- Plans by the ministry of industry, mine and trade target a 15% growth in the mining sector for the upcoming Iranian calendar year (to start March 21) from the current 10.5%, Eghtesadnews cited deputy minister Mohammad-Ja'far Sarqini as saying.
He said considering the great potential in the mining sector, if miners focus their efforts on improvement, the sector will achieve the 15% growth within the next year. "Protecting the private sector in explorations is on the agenda of the ministry in the upcoming year, which is expected to see a boom," he said, adding that the ministry will financially assist the private sector and facilities to help mining companies develop their programs.
Apart from the facilities and loans from the banks and the National Development Fund of Iran (NDFI), the administration has allocated an additional budget for the mining companies which participate in exploration operations, the official noted.
Touching upon the issue of mine royalties, which was recently increased up to 25% by the parliament for the new Iranian year, Sarqini stated that the law allows the industry ministry to invest as much as 65% of the royalties in developing new mines. According to Sarqini, the figure for the current year (to end March 20), was 22%.
"The growth in the sector depends on exploration of new mines," Sarqini noted. However, some analysts believe that the development plans face serious challenges before they can be implemented, arguing that privatization programs were run inappropriately during the years 1384-1392 (2005-2013 when former president Mahmoud Ahmadinejad was in office).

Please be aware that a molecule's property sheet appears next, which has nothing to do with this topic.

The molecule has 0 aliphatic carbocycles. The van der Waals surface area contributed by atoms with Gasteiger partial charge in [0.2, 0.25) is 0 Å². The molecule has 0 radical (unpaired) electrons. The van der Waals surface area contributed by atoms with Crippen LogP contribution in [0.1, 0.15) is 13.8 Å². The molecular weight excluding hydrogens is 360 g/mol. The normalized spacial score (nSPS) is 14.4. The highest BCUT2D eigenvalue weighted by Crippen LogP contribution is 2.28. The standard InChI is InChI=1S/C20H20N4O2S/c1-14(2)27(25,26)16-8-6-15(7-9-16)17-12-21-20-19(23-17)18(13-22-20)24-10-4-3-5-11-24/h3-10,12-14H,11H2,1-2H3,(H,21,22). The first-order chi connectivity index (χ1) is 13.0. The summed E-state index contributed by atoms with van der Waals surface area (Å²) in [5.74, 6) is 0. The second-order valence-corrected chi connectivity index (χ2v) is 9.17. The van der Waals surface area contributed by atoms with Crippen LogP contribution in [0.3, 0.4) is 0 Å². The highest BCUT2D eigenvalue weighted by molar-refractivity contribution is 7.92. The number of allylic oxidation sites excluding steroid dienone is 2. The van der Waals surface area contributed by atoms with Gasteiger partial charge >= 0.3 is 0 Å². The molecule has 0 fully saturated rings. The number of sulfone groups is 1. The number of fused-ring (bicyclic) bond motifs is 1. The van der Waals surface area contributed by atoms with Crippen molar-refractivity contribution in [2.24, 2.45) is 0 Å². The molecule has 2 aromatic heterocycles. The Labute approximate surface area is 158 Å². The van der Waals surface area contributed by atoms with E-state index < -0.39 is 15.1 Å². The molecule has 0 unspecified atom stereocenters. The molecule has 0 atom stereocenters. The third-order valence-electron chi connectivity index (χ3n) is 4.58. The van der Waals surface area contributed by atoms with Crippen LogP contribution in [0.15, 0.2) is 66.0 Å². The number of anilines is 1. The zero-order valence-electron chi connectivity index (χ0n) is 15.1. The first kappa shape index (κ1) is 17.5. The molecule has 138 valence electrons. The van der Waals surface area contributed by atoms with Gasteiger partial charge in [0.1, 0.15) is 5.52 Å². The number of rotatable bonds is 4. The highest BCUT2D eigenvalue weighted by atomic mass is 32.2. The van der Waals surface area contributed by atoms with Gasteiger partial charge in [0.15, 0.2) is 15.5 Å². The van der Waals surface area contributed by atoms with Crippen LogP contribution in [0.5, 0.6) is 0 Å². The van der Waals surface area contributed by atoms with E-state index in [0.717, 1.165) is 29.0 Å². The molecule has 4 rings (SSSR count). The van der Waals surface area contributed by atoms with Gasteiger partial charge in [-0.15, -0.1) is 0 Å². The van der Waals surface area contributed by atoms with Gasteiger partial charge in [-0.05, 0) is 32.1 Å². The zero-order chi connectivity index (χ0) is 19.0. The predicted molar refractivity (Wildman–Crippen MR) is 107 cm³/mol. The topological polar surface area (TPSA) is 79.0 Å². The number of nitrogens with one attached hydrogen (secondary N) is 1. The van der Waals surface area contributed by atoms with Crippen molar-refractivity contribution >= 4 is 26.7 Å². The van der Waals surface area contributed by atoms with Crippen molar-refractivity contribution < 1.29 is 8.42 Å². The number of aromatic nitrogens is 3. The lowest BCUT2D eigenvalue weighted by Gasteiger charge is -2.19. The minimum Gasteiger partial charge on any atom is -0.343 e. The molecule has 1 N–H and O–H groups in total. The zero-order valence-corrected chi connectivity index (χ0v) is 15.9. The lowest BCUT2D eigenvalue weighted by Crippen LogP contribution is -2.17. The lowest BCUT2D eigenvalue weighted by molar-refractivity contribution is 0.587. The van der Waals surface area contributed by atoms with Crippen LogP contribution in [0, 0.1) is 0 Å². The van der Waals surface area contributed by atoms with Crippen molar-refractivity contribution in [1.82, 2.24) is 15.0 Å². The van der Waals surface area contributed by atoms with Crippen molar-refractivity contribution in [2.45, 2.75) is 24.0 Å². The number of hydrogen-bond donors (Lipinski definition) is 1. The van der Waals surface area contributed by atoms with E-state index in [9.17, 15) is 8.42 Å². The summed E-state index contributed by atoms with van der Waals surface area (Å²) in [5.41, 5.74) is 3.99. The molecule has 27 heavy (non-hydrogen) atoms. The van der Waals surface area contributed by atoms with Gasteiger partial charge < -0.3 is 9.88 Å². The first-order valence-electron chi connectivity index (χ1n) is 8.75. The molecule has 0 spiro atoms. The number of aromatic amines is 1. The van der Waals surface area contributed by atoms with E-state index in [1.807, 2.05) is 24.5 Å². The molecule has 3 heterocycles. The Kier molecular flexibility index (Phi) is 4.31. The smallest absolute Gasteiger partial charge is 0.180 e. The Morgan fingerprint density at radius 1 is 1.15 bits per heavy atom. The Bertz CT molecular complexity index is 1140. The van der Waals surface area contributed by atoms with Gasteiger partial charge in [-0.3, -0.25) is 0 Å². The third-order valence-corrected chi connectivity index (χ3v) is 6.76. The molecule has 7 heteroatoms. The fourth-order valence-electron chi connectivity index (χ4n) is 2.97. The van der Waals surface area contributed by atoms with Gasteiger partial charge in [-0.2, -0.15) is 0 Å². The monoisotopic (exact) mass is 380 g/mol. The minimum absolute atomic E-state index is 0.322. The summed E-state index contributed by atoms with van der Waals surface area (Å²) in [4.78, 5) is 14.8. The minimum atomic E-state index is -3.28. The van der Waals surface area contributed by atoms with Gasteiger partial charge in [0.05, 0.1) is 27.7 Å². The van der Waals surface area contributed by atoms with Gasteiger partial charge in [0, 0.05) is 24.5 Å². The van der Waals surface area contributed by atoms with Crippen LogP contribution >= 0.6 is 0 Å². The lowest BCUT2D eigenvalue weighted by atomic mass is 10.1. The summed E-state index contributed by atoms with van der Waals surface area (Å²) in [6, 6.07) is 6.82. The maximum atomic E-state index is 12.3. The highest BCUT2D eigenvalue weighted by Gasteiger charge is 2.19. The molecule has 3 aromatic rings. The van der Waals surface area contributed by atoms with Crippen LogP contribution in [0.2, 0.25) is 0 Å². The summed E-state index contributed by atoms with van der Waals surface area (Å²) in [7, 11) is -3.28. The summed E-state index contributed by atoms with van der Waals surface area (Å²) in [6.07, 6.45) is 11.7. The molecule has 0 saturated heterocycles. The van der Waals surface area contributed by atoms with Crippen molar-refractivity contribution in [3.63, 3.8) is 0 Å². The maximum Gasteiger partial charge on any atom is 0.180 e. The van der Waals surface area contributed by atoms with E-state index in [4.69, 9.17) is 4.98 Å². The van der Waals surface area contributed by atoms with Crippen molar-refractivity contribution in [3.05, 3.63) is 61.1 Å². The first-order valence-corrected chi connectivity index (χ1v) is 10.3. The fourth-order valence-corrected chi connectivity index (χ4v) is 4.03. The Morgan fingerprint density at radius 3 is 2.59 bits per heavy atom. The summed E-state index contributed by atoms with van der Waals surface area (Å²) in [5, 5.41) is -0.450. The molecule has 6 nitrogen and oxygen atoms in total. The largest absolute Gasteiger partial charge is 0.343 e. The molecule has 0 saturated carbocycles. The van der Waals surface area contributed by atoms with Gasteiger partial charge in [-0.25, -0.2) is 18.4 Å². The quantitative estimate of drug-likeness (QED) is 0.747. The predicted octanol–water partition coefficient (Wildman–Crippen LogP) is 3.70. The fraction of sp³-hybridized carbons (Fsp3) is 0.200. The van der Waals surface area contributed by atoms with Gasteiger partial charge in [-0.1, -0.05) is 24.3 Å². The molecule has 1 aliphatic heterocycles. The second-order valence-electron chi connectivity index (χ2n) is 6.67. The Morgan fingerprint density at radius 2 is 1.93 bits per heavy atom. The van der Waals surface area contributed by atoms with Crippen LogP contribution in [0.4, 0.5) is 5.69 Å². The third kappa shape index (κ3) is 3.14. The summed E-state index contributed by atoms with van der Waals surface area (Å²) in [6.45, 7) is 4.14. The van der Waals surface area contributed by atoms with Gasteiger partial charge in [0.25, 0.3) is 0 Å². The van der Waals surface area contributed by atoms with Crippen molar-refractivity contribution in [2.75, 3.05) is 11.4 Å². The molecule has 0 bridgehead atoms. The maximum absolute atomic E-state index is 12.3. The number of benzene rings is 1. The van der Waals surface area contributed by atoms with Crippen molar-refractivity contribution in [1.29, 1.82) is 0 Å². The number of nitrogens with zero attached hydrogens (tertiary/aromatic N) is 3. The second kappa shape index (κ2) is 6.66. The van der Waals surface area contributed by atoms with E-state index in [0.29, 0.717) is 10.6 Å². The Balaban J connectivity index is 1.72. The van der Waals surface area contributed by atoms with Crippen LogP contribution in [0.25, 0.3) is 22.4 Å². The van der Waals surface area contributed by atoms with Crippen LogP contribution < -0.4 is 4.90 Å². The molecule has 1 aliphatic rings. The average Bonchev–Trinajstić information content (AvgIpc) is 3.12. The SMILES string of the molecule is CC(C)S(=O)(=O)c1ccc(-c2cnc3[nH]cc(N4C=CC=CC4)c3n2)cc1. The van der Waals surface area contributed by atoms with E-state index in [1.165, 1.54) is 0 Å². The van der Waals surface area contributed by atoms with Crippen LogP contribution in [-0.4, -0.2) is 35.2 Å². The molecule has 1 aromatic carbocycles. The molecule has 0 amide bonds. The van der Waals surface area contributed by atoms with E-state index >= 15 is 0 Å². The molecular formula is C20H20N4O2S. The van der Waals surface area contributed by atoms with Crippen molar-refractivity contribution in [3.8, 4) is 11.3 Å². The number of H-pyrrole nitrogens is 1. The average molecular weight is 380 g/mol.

During the period, many state-owned mining companies and industrial and manufacturing corporations in the mining sector were transferred to quasi-government entities with no expertise in the sector. Analysts believe such chaotic transfers will prevent major mining projects from being launched by the private sector. They even predict that the quasi-government firms will grow in number, size, and importance in the coming year.
Many of the 30 mining projects undertaken by the Iranian Mines and Mining Industries Development and Renovation Organization (IMIDRO) will be implemented during the next two years by same quasi-government entities because the private sector is did not step in due to lack of liquidity. A number of such projects have been inaugurated so far including a cement factory in Venezuela and Zarshooran gold mine in northwest of the country, while a few others are about to be inaugurated such as Sefidabeh antimony complex.
Apart from the drawbacks of the strong presence of the government-affiliated companies in the mining sector, there are other challenges including high royalties imposed by the parliament. Mining experts believe the high royalties will press the small private sector mines so hard in the coming year that many will have to close down or declare bankruptcy.
Excess supply is another factor which has caused the mineral products prices to fall substantially over the past year. Miners, especially in the private sector, expect the administration to help them provide solutions to other problems such as the shortcomings in coal, restrictions in iron ore export, and tax hikes.
Naturally, there are also a number of other determinants which are beyond the government's control like the global fluctuation in mineral prices. Despite all the complications, the private sector is expected to reduce its reliance on the government in a bid to play a more pivotal role in the economy through empowering the private associations and syndicates.